Cut|Color|Post

excerpts, quips, and musings on the production and post-production industry, and other stuff of interest

Why I chose the C300

I originally had this article titled "C300 vs. SCARLET-X," but I think that misses the point I want to get across. It's not a zero-sum game. For the C300 to be successful doesn't mean the SCARLET has to fail (or vice versa). The market is plenty capable to handle multiple cameras in any given price range. For most videographers and cinematographers one camera does solve all their problems. So instead of a “US vs Them” post I thought I would lay out my reasons for selecting the C300 over the SCARLET-X or F3.

A couple of background items before we begin:

  1. Our delivery format is web primary and disc secondary
  2. We post-process all our footage (Apple Color, DaVinci Resolve, Autodesk Smoke)
  3. We typically shoot longer form material (i.e. unscripted interviews)
  4. The camera must be a work horse in low-light environments
  5. Must maintain a reasonable crop factor for lenses

The reason I give the background is because, I believe, that has a dramatic impact on which camera to chose. Let me take them in order:

  1. Our delivery format is web primarily and disc secondarily

The primary distribution for our content is internet. Whether our own site, Vimeo, YouTube, or Facebook our main method of distribution is the web. A camera that shoots 1920x1080 is more than capable of delivering the resolution we need. I'm well aware of the greatness of 3K or 4K to pan&scan an image or for image stabilization, but honestly that's overkill for what our needs are.

2.  We post-process all our footage (Apple Color, DaVinci Resolve, Autodesk Smoke)

Now this one is tricky. Technically every camera listed above requires post-processing of some sort. Sony S-Log Gamma, R3D file, or Canon Log will require some sort of color grading during the post process. The negative (and positive) of the RED world is the additional R3D processing that must go on at some point in the post-process. Whether one chooses to edit proxy and reconnect to the raw file or transcode to ProRes (HQ) from the get go, introduces an extra transcode step that I wasn’t thrilled about in our workflow. While the added color information is certainly a plus, the added overhead in post was not something I wanted to entertain (especially given #3 above).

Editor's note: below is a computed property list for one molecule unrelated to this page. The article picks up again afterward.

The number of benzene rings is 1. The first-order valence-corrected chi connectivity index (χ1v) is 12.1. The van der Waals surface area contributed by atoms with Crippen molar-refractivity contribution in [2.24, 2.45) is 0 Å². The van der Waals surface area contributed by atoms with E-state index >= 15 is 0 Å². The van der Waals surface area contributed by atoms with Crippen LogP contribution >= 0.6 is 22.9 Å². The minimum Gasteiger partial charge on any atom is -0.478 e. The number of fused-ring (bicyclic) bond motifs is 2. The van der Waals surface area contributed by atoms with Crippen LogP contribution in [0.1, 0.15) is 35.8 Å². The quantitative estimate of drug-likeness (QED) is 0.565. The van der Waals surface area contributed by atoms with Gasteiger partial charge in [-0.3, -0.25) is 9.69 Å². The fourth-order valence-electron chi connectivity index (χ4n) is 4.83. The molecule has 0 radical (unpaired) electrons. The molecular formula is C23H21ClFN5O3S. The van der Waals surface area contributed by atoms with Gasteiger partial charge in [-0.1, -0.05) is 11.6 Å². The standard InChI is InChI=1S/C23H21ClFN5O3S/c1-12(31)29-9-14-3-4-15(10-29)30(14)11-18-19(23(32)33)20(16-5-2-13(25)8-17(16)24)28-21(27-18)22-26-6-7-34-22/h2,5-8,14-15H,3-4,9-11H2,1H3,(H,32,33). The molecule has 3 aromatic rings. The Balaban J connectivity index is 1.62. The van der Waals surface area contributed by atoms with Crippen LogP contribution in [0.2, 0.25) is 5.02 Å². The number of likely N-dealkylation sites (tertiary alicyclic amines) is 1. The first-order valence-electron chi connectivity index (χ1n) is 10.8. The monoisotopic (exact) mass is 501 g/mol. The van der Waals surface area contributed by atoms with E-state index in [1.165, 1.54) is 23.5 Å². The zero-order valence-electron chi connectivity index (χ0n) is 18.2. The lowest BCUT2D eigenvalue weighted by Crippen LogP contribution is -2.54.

3. We typically shoot longer form material (i.e. unscripted interviews)

This is certainly one of the deal breakers for us. Because we shoot unscripted material we need a camera that can roll long form, documentary style. I need a camera that can capture 60, 90, 120, or 180 minutes+ on a card. (Now before the comments flair up - technically the RED can do that if the compression is set to10:1 or 11:1 or 12:1, but then I’m moving around a 90 minute 4K raw file...). I need a camera that can roll for 90 minutes solid without having to spend $2K for additional 90 minute SSD’s.

4. The camera must be a work horse in low-light environments

I’m not going to knock the SCARLET as a poor low-light performer. I haven't seen many test showcasing it in low light, but it's definitely not being marketed as a low-light champion the way the C300 has been. Likewise I wouldn’t knock a Canon 5D/7D as a poor low light performer (or a Nikon D300s), but I would say that those sensors are older technology when compared to the more modern D800 and forthcoming 5D MarkIII. Even the SCARLET, which adopts the EPIC sensor, is now 2 years old. If Moore’s Law is accurate then there would be noticeable advances in that short of a time on sensor technology. If you haven’t seen the videos on Vimeo yet regarding the digital noise on a C300 under extreme ISO settings (6,400+), then do yourself a favor and check ‘em out - here, here, and here. The results are stunning.

For many of my shoots I don’t get the luxury of a controlled environment. I have to travel light, be mobile, and shoot in poorly lit environments (i.e. church building, office, etc.) without much (if any) additional lights. I need a camera that can still capture great footage, maintain skin tones, be easily ingested into my edit suite of choice, and provide a flat profile so that I can grade heavily in post (on our current Canon 7D’s we run the Technicolour Cinestyle picture profile).

5. Crop factor

Finally, my last strike against the SCARLET is the crop factor for this camera. Given my background info above, if I have a long form talking head that I have to shoot and I only want a 2K image (no stabilization needed, minimal reframing, etc) then the camera “windows-in” on the sensor 3.24x. What does this mean in laymen’s terms - see the data sheet below which is posted over in the reduser.net forums. Basically it means my 15mm fisheye lens becomes a 48.6mm lens, my 50mm lens is now a 162mm lens, and my 70-200mm lens is now a 227mm-648mm lens. Those are some extreme crops. Additionally a 3K crop is 2.0x and a 1K crop is 6.4x.

 

For all of these reasons, I went with the C300. For the type of work I do the C300 gave me more flexibility than the other options (RED requires more post processing and the F3 doesn't play well with Canon lenses, without an adapter). Once it finally arrives, I'll post up the good, bad, and ugly about the camera.